Categories · Threats
Fire is a natural process that plays a major role in shaping ecosystems and maintaining biodiversity. For example it may determine the distribution of habitats, carbon and nutrient cycles and even water retention properties of soils.
In habitats accustomed to fire and dependent on it, the specific pattern of fire, including how frequently it burns, how hot it burns, and during which season, helps dictate the types of plants found in a given area. Fire exclusion often results in reduced biodiversity and significantly increased vegetation density, leading to an increased risk of catastrophic fire over time. While some conifers have evolved to be fire dependent by having serotinous cones that open and release their seed in response to fire, their populations are so small or fragmented that even natural fires may be catastrophic. This is particularly evident in areas with a Mediterranean climate. It is the introduction of inappropriate fire regimes (frequency, severity, or seasonal timing) that can have the most severe impact.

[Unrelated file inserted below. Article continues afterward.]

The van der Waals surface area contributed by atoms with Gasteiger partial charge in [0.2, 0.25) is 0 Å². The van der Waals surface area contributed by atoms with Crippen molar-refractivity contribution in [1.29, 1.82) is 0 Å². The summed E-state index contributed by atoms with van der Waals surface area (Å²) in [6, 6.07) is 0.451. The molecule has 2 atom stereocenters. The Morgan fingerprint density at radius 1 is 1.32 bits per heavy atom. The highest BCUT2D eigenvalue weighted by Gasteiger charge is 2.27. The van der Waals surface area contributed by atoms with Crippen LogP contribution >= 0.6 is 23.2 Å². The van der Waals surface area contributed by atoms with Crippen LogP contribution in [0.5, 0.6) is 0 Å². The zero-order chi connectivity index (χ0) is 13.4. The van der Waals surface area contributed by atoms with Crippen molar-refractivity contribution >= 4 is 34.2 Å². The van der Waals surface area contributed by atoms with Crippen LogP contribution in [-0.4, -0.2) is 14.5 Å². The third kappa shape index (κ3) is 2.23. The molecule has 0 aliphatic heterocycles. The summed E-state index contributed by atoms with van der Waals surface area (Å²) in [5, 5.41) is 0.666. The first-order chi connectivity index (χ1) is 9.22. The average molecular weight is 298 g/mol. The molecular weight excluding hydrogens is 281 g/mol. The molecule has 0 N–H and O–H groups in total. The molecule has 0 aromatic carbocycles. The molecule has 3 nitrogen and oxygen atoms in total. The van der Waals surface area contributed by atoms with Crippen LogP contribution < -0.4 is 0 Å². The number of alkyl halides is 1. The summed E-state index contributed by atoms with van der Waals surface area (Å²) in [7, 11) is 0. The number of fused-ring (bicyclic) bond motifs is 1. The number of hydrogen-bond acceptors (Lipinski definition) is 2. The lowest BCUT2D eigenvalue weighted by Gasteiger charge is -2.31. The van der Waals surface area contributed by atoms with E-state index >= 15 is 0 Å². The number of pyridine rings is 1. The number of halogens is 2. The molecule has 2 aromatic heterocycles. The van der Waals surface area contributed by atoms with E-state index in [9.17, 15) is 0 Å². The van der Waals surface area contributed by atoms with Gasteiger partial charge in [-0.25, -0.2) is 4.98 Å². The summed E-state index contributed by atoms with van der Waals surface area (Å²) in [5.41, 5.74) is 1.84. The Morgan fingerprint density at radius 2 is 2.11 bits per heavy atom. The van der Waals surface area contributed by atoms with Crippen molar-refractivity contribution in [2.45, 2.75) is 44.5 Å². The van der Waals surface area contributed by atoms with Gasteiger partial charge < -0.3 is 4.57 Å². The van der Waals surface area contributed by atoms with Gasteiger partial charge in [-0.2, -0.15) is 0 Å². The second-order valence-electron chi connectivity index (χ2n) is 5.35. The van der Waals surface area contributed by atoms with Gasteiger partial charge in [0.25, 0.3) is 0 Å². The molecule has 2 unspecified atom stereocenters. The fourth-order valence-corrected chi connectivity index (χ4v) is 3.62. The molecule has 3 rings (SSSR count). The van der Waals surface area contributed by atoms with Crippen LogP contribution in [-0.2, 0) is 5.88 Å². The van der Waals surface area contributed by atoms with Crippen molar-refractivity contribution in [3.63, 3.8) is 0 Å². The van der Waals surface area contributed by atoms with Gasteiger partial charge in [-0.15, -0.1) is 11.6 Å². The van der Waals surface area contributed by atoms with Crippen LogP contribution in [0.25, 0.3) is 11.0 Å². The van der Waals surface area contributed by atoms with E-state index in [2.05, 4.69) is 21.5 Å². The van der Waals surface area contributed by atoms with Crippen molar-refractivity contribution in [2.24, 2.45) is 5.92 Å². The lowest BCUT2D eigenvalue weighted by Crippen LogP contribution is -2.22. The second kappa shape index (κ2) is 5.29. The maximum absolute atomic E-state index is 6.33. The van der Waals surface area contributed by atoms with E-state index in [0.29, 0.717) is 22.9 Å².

There are 13 taxa in the category – Fire, Natural:
Restricted to a very small area in Florida and Georgia, USA where its dwindling population faces a number of threats, the most serious of which is a canker disease caused by Fusarium torreyae. … Read full species entry >
Endemic to the eastern Cape Province of South Africa where past over-exploitation has greatly reduced the population; today the major threats include wildfires… Read full species entry >